Rough cut

Edited a very rough cut of my final video for the hyperdrama project. I have a few gaps to fill. This one has been the hardest, the challenge being to make information visually interesting.

I've lost track of Peggy Basham, the wife of my friend John who died a few years back, so I snooped around the net. Apparently she had a recent bout with cancer. At any rate, the American Cancer Society was raising $100,000 in behalf of a Peggy Basham, RN, which she was, of Houghton MI, which is her home town. Must be the same one. The money was successfully raised but beyond that, I found out nothing. I'm still wondering how she's doing.

Saturday, April 19, 2008

Student work at a professional level

One of my students from last term's extraordinary class, who was one of three who completed a feature script in 10 weeks, and a good one at that, presented me with a new complete script at the start of this term (he's taking the advanced option to continue). Although it's in the horror genre, not my favorite, I was riveted by this suspenseful tale, cleanly written, terrific characters, lots of suspense and frights -- and this is such a popular genre, I think he has a real shot at selling it. Moreover, he's been a "freelance" Sundance goer for years, making many industry contacts. He just loves film. Well, I'll be surprised if he doesn't sell this script or another soon. He's written two first rate screenplays since the first of the year. Go, R.S.!

Champion of new plays

Once upon a time it was Louisville. For a moment in the 80s, there was an opportunity for Portland to emerge as champion. Now it appears to be Denver. New plays gravitate to where an artistic director with vision gives playwrights more than the token staged reading which has become the mainstay of "supporting new work." The theater world needs more Kent Thompsons.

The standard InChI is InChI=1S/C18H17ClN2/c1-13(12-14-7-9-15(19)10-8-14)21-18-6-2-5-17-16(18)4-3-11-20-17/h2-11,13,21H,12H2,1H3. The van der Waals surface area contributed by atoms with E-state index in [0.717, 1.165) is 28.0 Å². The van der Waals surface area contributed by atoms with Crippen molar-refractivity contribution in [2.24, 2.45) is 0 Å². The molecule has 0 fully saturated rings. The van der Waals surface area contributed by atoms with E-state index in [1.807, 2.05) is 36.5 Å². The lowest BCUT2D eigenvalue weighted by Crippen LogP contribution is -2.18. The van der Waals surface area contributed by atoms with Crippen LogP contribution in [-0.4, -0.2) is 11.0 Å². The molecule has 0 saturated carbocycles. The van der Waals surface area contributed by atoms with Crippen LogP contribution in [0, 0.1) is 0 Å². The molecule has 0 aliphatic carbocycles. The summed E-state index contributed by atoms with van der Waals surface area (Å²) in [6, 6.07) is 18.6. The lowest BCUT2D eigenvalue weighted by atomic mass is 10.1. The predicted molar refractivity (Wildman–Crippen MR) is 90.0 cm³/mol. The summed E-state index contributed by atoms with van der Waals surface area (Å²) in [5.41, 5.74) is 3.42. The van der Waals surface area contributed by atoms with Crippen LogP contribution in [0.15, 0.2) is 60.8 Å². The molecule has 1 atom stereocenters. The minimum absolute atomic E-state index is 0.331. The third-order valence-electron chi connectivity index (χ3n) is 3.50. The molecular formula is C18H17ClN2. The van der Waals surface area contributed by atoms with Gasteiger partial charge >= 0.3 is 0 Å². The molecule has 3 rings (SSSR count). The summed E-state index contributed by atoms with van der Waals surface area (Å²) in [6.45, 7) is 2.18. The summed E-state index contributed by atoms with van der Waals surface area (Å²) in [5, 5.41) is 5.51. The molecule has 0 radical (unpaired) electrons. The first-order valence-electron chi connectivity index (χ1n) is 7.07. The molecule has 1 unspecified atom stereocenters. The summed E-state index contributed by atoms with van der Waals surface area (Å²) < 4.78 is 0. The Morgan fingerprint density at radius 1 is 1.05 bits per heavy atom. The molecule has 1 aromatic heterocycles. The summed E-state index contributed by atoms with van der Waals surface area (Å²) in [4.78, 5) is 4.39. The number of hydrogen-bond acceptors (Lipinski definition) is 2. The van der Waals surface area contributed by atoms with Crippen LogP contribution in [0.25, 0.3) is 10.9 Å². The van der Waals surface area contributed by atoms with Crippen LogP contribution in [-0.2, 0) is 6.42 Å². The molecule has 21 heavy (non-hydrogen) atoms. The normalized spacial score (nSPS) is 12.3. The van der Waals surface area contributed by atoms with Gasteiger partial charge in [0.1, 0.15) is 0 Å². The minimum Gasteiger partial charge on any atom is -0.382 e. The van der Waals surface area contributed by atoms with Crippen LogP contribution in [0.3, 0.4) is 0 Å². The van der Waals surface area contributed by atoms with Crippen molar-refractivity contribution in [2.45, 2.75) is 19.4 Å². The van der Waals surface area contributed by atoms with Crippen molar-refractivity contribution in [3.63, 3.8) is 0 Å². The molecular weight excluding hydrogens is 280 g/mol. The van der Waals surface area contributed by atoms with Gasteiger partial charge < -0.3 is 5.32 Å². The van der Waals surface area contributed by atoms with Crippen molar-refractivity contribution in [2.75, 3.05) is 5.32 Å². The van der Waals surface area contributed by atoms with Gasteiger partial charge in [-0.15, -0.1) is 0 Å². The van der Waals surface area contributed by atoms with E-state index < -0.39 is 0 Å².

clipped from

Enter New Playwrights, Stage Left, in Denver

Weekend Edition Saturday, April 18, 2008 · During Kent Thompson's three years as artistic director, Colorado's Denver Center Theatre Company has become one of a handful of regional theaters regularly staging full-fledged productions of new work.

When Thompson took the position, he had two goals: to serve the local community and to develop new plays.

"What Kent's doing is extraordinary, because so many plays get workshopped to death," says Herendeen. "They get read and read, but they hardly ever get full productions."

Thompson admits that the traditional subscription audience of any regional theater isn't always open to new plays by writers they've never heard of. But so far in Denver, ticket sales are holding steady, and, besides, Thompson thinks hiring new writers is worth the risk.

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Friday, April 18, 2008

Editor's cap

My piano songs for class are in good shape, so I've been doing grunt-editing work on the summer issue of the review. Actually, in short spurts, I enjoy the work, which mainly is working with html software. Always nice to see the new issue take shape, too. Stats tell me we have a steady audience now.

Posthumous blog

My posthumous blog goes in spurts. I ignore it for months, then I write in it a lot. I've been writing in it lately.

Discovering Chaucer

Perhaps there is no moment of revelation quite like the young literature student's discovery of Chaucer and "The Miller's Tale." The landscape of literature thereafter changes forever.
Chaucer's Pilgrims